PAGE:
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Frazier v. Boyd

United States District Court, S.D. Alabama, Southern Division

June 15, 2015

CLIFTON LASHAWN FRAZIER, AIS #00291394, Petitioner,
LOUIS BOYD, Respondent.


KATHERINE P. NELSON, Magistrate Judge.

Petitioner Clifton Lashawn Frazier ("Frazier"), an Alabama prisoner proceeding pro se and in forma pauperis ( see Doc. 13), has filed a Petition for Writ of Habeas Corpus under 28 U.S.C. § 2254 (Doc. 7).[1] The Respondent, through the Office of the Attorney General of the State of Alabama, has timely filed an Answer (Doc. 16) to the petition, and Frazier has timely filed a reply (Doc. 18) to the Answer.

Frazier's habeas petition is now ripe for adjudication and, under S.D. ALA Local Rule 72.2(c)(4), has been referred to the undersigned Magistrate Judge for entry of a recommendation as to the appropriate disposition, in accordance with 28 U.S.C. § 636(b)(1)(B)-(C) and Rule 8(b) of the Rules Governing Section 2254 Cases in the United States District Courts. Upon consideration, and for the reasons stated herein, the undersigned RECOMMENDS that Frazier's habeas petition (Doc. 7) be DENIED and that this action be DISMISSED with prejudice.[2] Should that recommendation be adopted, the undersigned further RECOMMENDS that Frazier be found not entitled either to a Certificate of Appealability or to proceed in forma pauperis on appeal.

I. Applicable Background

On August 21, 2013, a jury of the Circuit Court of Mobile County, Alabama, convicted Frazier at trial of one count of first-degree robbery in violation of Ala. Code § 13A-8-41. On September 23, 2013, the circuit court sentenced Frazier to 34 years' imprisonment for the conviction. The Alabama Court of Criminal Appeals, the last Alabama court to substantively address Frazier's case, set forth the following summary of the evidence adduced at trial:

On the evening of November 20, 2011, an armed, black male entered a Family Dollar discount store. The black male was wearing rubber gloves and was dressed in a black shirt and black pants with a black t-shirt enshrouding his face. The black male pointed his handgun at Shamarra Fluker, who was working as a cashier, and demanded money. Fluker screamed, which alerted Devonte Yelding, who was mopping in the rear of the store. Yelding went to the store's office where he telephoned 911 while watching the robbery occur on a closed-circuit television. The black male grabbed the till from the cash register, which contained approximately $152, and fled the scene on foot.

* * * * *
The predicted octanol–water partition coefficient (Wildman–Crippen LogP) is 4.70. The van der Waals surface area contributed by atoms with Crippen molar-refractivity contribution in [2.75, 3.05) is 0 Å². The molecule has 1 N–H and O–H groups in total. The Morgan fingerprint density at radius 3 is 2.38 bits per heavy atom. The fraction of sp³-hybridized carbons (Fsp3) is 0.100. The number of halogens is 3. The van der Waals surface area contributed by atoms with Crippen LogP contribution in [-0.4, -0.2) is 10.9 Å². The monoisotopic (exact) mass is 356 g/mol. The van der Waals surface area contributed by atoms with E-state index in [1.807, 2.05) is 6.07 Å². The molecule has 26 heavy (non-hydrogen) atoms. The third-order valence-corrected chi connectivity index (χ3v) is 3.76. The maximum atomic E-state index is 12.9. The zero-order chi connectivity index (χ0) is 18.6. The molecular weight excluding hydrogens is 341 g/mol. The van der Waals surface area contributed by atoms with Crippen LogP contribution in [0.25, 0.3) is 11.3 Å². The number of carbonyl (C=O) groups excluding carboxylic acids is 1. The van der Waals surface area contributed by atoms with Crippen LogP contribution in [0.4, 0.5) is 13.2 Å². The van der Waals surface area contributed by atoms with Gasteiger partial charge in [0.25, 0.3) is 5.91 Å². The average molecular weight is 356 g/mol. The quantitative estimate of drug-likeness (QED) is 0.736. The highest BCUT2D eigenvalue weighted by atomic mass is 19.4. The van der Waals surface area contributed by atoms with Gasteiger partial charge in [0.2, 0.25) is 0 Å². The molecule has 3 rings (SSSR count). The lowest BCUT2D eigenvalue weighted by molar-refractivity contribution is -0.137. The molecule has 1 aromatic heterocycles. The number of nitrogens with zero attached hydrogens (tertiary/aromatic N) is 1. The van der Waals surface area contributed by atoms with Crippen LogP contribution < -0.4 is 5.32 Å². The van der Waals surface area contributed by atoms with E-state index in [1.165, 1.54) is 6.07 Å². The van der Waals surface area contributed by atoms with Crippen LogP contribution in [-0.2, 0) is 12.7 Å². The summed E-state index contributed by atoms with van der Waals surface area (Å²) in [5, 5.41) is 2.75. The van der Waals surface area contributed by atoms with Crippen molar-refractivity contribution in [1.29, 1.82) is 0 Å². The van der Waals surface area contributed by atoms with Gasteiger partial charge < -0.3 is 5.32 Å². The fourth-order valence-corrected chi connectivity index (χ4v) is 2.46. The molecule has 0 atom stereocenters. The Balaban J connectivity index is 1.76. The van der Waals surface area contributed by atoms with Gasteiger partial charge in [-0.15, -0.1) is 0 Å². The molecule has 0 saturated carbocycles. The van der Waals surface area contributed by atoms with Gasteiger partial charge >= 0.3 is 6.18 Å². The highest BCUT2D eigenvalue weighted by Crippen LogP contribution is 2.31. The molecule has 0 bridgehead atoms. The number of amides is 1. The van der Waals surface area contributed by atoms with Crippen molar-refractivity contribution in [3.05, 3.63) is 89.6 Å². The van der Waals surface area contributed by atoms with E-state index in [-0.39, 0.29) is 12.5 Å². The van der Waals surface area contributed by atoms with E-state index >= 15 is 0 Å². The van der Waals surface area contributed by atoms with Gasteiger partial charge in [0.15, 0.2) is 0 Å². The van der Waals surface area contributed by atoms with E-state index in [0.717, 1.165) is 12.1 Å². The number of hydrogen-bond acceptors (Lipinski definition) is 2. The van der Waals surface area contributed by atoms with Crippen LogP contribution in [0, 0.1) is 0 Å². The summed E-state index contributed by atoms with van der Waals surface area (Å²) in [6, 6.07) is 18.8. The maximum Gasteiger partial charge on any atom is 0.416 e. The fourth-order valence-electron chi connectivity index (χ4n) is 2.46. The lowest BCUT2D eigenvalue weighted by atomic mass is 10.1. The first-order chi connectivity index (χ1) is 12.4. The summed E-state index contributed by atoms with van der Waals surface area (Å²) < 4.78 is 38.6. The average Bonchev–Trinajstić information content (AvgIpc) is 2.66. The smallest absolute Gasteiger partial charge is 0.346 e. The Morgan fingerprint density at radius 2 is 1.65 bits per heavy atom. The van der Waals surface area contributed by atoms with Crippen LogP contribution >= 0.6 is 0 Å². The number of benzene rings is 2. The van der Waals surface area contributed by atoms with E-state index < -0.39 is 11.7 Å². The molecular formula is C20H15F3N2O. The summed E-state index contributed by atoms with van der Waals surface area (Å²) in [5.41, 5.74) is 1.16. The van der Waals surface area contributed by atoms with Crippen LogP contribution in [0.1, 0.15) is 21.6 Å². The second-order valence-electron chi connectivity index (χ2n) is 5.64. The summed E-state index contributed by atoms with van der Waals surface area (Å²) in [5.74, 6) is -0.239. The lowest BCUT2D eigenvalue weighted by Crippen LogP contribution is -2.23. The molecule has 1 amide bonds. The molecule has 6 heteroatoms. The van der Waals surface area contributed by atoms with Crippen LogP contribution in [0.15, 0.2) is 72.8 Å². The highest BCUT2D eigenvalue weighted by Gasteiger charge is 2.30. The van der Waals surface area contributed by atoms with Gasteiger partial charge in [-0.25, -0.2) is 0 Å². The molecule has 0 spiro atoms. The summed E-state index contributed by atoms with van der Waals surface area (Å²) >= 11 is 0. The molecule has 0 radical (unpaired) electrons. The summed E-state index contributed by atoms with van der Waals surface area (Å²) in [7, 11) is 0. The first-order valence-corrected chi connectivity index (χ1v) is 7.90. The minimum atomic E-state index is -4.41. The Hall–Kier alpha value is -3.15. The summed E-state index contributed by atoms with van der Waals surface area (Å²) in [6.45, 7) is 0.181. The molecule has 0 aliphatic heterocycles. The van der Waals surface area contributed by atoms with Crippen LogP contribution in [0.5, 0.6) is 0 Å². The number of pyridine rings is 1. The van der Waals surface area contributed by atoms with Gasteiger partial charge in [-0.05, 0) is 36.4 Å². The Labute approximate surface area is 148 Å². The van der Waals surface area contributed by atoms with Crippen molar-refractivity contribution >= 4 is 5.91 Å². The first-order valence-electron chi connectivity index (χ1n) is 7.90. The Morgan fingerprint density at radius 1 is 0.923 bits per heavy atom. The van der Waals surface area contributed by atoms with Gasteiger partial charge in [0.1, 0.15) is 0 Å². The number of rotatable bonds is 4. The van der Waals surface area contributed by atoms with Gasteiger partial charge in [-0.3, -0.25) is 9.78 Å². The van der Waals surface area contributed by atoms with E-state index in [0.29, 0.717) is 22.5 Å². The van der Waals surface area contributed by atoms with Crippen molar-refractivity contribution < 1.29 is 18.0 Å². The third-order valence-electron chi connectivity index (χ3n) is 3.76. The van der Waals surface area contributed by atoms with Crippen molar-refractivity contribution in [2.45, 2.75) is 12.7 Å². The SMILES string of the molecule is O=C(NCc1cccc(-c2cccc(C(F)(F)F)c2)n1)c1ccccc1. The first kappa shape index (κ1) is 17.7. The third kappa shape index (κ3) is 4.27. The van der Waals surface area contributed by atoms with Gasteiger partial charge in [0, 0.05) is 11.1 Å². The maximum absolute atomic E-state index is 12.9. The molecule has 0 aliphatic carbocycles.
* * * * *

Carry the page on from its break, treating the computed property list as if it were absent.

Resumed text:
Officer Ngo of the Mobile Police Department responded to the emergency dispatch. Once in the area, Officer Ngo noticed a vehicle that was parked beyond a wooded area, which Officer Ngo approximated to be 100 yards in depth, in an open lot just north of the store. Officer's [sic] Ngo's attention was drawn to the vehicle because its headlights turned on and off. Officer Ngo waited for his requested assistance before investigating further.
Once Officer Talon Edwards arrived, the two officers approached the vehicle. In the back seat, Officer Ngo observed black clothing, which matched the clothing described in the robbery. Then, the officers heard the rattle of a chain-link fence as though someone was jumping over the fence. The officers ran south, the direction of the rattle, where they observed a black male, who matched the physical description of the robber, running east behind the store. Officer William Tomberlin, who was in his patrol vehicle, observed the black male exit the woods and run east. Officer Tomberlin shone his spotlight on the black male. The black male was dressed in a white t-shirt, his underwear, and socks. Officer Tomberlin pursued the black male to the edge of a privacy fence where he struck the black male with his patrol vehicle, which prevented the black male from scaling the fence. The black male was then taken into custody and identified as Frazier. Frazier was apprehended approximately eight minutes after Yelding's telephoning of 911.
After Frazier was apprehended, Officer Jennifer Wilson recovered $6.74 in coins and a cash-register till in an area near the chain-link fence. Between the store and the location of the vehicle, Officer Wilson recovered two $10 bills and a plastic glove that was ripped near the thumb and bore bloodstains near the rip. These items were found "basically in a straight line" between the cash-register till and the vehicle. DNA testing of the blood-stained glove indicated that Frazier was the source of the blood; however, there were no traces of blood found on any other evidence. A search of the vehicle yielded four rubber gloves, pay stubs in Frazier's name, $251, two black t-shirts, a nylon stocking cap, a pair of black pants, a black belt, and a pair of black tennis shoes.1 The handgun used during the robbery was never recovered.
1 Despite the presence of Frazier's pay stubs, which were found in the glove compartment, the vehicle was not registered in his name. (Doc. 16-5 at 1-3 [Ala. Ct. Crim. App. 4/25/2014 Memorandum Opinion, pp. 1-3] (record citation omitted)).

Frazier appealed his conviction to the Court of Criminal Appeals, raising only one issue: "The evidence presented was legally insufficient to support a conviction of robbery first degree... The State's case rested on circumstantial evidence and should not be upheld by this Court to establish guilt beyond a reasonable doubt." (Doc. 16-3 at 6, 13 [Frazier's Appellate Brief to Court of Criminal Appeals, p. 2]). The Court of Criminal Appeals affirmed Frazier's conviction by unpublished memorandum issued April 25, 2014. (Doc. 16-5). On June 6, 2014, the Court of Criminal Appeals overruled Frazier's application for rehearing ( see Doc. 16-7); on July 11, 2014, the Alabama Supreme Court denied his petition for a writ of certiorari. ( See Doc. 16-9).

Frazier subsequently filed the present habeas petition challenging his first-degree robbery conviction.[3]

II. Claim for Relief